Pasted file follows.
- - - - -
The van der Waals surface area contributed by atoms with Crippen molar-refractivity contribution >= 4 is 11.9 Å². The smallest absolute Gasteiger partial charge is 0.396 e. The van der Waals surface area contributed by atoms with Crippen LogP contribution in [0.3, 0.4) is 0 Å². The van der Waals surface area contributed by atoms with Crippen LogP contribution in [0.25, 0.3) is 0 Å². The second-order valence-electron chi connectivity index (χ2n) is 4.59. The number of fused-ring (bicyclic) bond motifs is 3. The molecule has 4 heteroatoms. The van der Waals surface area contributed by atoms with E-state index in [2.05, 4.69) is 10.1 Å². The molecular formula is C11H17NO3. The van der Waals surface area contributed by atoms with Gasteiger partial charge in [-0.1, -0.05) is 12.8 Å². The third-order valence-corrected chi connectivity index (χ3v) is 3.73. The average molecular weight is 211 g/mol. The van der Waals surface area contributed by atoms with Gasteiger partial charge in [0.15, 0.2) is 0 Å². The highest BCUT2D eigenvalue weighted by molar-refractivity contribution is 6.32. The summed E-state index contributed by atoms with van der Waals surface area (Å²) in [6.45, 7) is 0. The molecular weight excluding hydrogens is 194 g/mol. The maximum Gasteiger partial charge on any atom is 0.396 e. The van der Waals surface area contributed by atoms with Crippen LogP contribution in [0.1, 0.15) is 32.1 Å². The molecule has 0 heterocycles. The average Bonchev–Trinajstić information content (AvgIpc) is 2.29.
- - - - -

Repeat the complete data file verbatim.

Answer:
The van der Waals surface area contributed by atoms with Crippen molar-refractivity contribution >= 4 is 11.9 Å². The smallest absolute Gasteiger partial charge is 0.396 e. The van der Waals surface area contributed by atoms with Crippen LogP contribution in [0.3, 0.4) is 0 Å². The van der Waals surface area contributed by atoms with Crippen LogP contribution in [0.25, 0.3) is 0 Å². The second-order valence-electron chi connectivity index (χ2n) is 4.59. The number of fused-ring (bicyclic) bond motifs is 3. The molecule has 4 heteroatoms. The van der Waals surface area contributed by atoms with E-state index in [2.05, 4.69) is 10.1 Å². The molecular formula is C11H17NO3. The van der Waals surface area contributed by atoms with Gasteiger partial charge in [-0.1, -0.05) is 12.8 Å². The third-order valence-corrected chi connectivity index (χ3v) is 3.73. The average molecular weight is 211 g/mol. The van der Waals surface area contributed by atoms with Gasteiger partial charge in [0.15, 0.2) is 0 Å². The highest BCUT2D eigenvalue weighted by molar-refractivity contribution is 6.32. The summed E-state index contributed by atoms with van der Waals surface area (Å²) in [6.45, 7) is 0. The molecular weight excluding hydrogens is 194 g/mol. The maximum Gasteiger partial charge on any atom is 0.396 e. The van der Waals surface area contributed by atoms with Crippen LogP contribution in [0.1, 0.15) is 32.1 Å². The molecule has 0 heterocycles. The average Bonchev–Trinajstić information content (AvgIpc) is 2.29.